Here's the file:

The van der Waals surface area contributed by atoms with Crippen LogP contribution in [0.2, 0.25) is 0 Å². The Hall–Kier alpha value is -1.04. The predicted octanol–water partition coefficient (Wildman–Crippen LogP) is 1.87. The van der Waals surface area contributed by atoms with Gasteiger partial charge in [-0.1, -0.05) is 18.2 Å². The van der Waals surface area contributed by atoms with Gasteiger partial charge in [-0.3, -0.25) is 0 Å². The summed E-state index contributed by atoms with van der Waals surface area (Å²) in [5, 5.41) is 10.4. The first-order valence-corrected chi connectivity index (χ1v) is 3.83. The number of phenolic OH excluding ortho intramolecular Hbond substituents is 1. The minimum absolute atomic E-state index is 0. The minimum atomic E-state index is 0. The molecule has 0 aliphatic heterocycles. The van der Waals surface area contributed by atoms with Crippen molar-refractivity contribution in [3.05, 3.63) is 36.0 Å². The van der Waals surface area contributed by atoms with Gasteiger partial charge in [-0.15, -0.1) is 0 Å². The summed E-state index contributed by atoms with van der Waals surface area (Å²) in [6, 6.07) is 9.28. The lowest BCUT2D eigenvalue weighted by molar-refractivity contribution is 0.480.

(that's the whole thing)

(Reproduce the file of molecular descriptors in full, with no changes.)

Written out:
The van der Waals surface area contributed by atoms with Crippen LogP contribution in [0.2, 0.25) is 0 Å². The Hall–Kier alpha value is -1.04. The predicted octanol–water partition coefficient (Wildman–Crippen LogP) is 1.87. The van der Waals surface area contributed by atoms with Gasteiger partial charge in [-0.1, -0.05) is 18.2 Å². The van der Waals surface area contributed by atoms with Gasteiger partial charge in [-0.3, -0.25) is 0 Å². The summed E-state index contributed by atoms with van der Waals surface area (Å²) in [5, 5.41) is 10.4. The first-order valence-corrected chi connectivity index (χ1v) is 3.83. The number of phenolic OH excluding ortho intramolecular Hbond substituents is 1. The minimum absolute atomic E-state index is 0. The minimum atomic E-state index is 0. The molecule has 0 aliphatic heterocycles. The van der Waals surface area contributed by atoms with Crippen molar-refractivity contribution in [3.05, 3.63) is 36.0 Å². The van der Waals surface area contributed by atoms with Gasteiger partial charge in [-0.15, -0.1) is 0 Å². The summed E-state index contributed by atoms with van der Waals surface area (Å²) in [6, 6.07) is 9.28. The lowest BCUT2D eigenvalue weighted by molar-refractivity contribution is 0.480.